In this post we will take a closer look at three more advanced and popular frameworks: Backbone.js, Ember.js and AngularJS
This tool provides a lot of facility, such as models with key value binding and custom events, API of enumerable functions, views, and other useful rich APIs that help to create a modern applications.
If you are working on a single-page application or widget and you are comfortable with being a self starter Backbone is likely the lightweight framework for you.
Many well known and favored app use the Backbone framework, such as Twitter, LinkedIn and Foursquare. Also worth noting is that a number of music applications were built with Backbone, such as Soundcloud, Pitchfork, and Pandora.
It’s easy to see when any app is using Ember because of its loading speed. Ember and Angular are really close to each other, so if you know Ember better than Angular and you don’t have a reason to switch, don’t. Because the one detriment you’re going to have is the learning curve, and that’s for any project or framework.
Ember’s library size and support network are its two greatest strengths, but if you are only trying to create a small widget or single-page app, it might be overstated for you. If you are working on a multipage, navigational, long-term project, Ember might be your choice.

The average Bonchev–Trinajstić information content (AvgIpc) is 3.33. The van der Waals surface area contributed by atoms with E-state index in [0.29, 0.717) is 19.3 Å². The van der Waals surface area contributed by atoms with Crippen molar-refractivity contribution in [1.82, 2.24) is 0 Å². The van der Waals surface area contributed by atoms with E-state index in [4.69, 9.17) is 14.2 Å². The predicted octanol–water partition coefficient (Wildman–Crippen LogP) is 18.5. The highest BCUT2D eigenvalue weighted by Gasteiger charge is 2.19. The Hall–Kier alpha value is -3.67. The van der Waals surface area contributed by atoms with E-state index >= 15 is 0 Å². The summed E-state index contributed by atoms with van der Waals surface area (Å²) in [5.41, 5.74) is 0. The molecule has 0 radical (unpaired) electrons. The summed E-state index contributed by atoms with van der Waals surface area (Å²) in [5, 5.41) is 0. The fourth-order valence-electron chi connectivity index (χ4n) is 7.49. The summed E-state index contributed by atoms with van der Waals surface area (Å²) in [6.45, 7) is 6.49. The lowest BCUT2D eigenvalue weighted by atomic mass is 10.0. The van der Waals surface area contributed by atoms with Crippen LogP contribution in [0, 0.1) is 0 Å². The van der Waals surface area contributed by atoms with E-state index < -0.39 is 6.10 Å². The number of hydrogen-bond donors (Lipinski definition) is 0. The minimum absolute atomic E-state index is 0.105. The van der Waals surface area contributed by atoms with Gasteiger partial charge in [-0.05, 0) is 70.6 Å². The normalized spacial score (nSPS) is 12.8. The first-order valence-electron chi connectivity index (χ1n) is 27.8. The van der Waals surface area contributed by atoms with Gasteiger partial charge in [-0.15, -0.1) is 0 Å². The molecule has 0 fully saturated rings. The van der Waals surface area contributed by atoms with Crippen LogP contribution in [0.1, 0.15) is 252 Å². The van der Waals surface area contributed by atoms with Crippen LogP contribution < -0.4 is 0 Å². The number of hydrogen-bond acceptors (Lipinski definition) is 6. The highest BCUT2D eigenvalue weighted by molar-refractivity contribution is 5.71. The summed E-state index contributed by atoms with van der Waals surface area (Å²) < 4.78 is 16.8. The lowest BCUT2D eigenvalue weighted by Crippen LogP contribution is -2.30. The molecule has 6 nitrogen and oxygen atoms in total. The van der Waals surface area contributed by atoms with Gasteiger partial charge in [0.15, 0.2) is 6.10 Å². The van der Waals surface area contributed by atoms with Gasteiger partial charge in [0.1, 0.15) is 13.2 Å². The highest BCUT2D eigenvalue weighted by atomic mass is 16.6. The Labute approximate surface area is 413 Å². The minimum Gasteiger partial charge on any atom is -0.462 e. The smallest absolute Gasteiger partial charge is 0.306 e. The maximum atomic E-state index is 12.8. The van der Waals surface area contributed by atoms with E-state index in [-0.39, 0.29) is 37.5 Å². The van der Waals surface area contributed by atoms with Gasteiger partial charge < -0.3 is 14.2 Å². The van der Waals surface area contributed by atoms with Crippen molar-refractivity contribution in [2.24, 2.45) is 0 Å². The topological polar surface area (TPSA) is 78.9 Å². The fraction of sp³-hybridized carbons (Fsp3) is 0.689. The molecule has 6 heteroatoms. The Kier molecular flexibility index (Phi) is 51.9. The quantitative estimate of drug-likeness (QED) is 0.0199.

LivingSocial, Groupon, Zendesk, Discourse, and Square are some of the most well known applications that have adopted Ember.
If you are starting from scratch, Angular is the best recommendation. It is the way to go because it’s taking off. It will remain that way unless problems arise from the roadmap, within the community, the project, or the development. It might happen, since Angular is getting a little more complicated, but right now it’s hot to get.
It can do quite a lot of amazing stuff, like 2-way bindings, helpful out of the box directives and filters. Angular also has quite nice support for module dependencies and injections; it has services and factories which become reusable parts for your app. It also enforces quite strongly separation between logic and presentation which allows you to make UI presentation variants quickly while the underlying logic remains the same.
It may be difficult to learn and may require you to structure your code in a particular way but once you get the hang of things, you can be very productive with it.
This is how we suggest?
It would be wrongful to say that one is better than the other, because all above three frameworks has its uncommon set of advantages and disadvantages. They all have a very much alike objective to make the process of app development faster. The best preference of the right framework depends to a large extent on the kind of app you are trying to develop and your personal.
>> If you do not like too much control and are looking for a framework that offers easy REST API data access plus routing, go for Backbone. Be prepared to write a lot of boilerplate code, though.
>> If you are looking for a framework that seeks to rival native applications and reduce the amount of time and code it takes to write a web app with, go for Ember. Be prepared for a lot of initial roadblocks in terms of learning.
>> If you can handle a slightly steep learning curve and are looking for a mature framework that is complete in itself, go for Angular.
Choosing the right framework is an important decision when building a web application. From a unbiased developers view, it’s very obvious that different applications and different needs make each framework shine its brighter.